results, title="GST Overview Tutorial Example Report")

Randomized benchmarking

Randomized benchmarking (RB) can be used to estimate the average per-Clifford error rate by fitting a simple curve to the data from randomized circuits of different depths. To create the experiment design, the user specifies a ProcessorSpec object that describes the quantum processor (see XXX), the depths (in number of Clifford gates) to use, and the number of circuits at each depth. The results from running the protocol are then used to create a plot of the RB decay curve along with the data. For more information, see the RB Overview tutorial.

In [ ]:
# define the quantum processor (or piece of a processor) we'll be doing RB on
qubit_labels = ['Q1']
gate_names = ['Gxpi2', 'Gxmpi2', 'Gypi2', 'Gympi2']
pspec = pygsti.obj.ProcessorSpec(len(qubit_labels), gate_names,
                 qubit_labels=qubit_labels, construct_models=('target','clifford','TP'))
depths = [0, 10, 20, 30]
circuits_per_depth = 50

# create an experiment design
exp_design = pygsti.protocols.CliffordRBDesign(pspec, depths, circuits_per_depth)

# write an empty data object (creates a template to fill in), 'tutorial_files/test_rb_dir', clobber_ok=True)

# fill in the template with simulated data (you would run the experiment and use actual data)
mdl_datagen = pspec.models['TP']
for gate in mdl_datagen.operation_blks['gates'].values():
    gate.depolarize(0.01)  # add depolarizing noise to all the gates in the processor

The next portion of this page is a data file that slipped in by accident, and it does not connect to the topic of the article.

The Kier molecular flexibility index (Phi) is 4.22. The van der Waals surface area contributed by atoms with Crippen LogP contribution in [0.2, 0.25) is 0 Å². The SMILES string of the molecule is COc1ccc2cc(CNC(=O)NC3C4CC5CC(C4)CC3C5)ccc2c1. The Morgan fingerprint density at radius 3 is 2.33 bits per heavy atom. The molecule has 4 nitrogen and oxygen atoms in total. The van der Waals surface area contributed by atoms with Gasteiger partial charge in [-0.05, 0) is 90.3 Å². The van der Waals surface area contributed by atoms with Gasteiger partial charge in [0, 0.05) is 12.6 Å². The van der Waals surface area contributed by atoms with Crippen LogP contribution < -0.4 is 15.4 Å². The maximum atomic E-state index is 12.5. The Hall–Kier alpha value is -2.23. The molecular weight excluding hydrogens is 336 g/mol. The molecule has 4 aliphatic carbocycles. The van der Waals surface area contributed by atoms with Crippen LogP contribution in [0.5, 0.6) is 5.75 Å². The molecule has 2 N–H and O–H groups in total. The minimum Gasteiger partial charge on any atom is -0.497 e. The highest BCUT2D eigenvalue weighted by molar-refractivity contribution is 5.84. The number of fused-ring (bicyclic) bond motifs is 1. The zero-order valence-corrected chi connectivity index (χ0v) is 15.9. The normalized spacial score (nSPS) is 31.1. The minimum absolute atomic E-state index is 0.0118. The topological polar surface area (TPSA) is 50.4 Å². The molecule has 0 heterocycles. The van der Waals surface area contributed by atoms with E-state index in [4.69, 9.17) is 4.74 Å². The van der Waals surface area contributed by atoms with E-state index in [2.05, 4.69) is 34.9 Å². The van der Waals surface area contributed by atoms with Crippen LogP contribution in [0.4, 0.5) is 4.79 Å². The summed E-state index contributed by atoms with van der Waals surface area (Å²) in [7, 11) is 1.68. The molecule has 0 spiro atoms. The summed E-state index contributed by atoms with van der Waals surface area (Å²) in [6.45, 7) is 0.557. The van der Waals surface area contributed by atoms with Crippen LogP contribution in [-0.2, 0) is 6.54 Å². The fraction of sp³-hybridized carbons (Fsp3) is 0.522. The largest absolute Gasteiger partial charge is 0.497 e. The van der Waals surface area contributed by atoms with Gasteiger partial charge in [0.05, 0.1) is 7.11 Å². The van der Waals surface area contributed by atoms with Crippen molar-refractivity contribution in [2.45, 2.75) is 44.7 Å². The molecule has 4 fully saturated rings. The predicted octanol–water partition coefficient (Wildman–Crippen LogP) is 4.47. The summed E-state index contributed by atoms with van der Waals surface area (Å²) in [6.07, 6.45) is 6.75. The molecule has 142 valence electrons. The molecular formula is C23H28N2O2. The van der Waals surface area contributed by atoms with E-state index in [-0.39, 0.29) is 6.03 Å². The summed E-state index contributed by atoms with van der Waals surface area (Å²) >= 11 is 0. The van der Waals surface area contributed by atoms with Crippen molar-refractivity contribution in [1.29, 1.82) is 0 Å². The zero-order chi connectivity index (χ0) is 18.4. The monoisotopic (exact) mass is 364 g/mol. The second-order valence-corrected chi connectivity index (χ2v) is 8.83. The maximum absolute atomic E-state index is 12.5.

mdl_datagen, "tutorial_files/test_rb_dir/data/dataset.txt", num_samples=1000, seed=1234)

# load the data object back in, now with the experimental data
data ='tutorial_files/test_rb_dir')

#Run RB protocol                                                                                                                                                                                     
proto = pygsti.protocols.RB()
rbresults =

#Create a RB plot

Model testing (see whether data agrees with a model)

GST fits a parameterized model to a data set (see above), which can require many circuits to be run, and take a long time to analyze. It is also possible to create a model in pyGSTi and test how well that model fits a set of data. The circuits used to make this comparison don't need to have any special structure, and the time required to perform the analysis it greatly reduce. In the example below we create a simple 2-qubit model and test it against the output of five hand-selected sequences. For more information, see the model testing tutorial.

In [ ]:
# create a dataset file that is just a list of circuits run and their outcomes
dataset_txt = \
"""## Columns = 00 count, 01 count, 10 count, 11 count
{}@(0,1)            100   0   0   0
Gx:[email protected](0,1)           55   5  40   0
Gx:0Gy:[email protected](0,1)       20  27  23  30
Gx:0^[email protected](0,1)         85   3  10   2
Gx:0Gcnot:0:[email protected](0,1)  45   1   4  50
with open("tutorial_files/Example_Short_Dataset.txt","w") as f:
ds ="tutorial_files/Example_Short_Dataset.txt")

# package the dataset into a data object, using the default experiment design
#  that has essentially no structure.
data = pygsti.protocols.ProtocolData(None, ds)

# create a model to test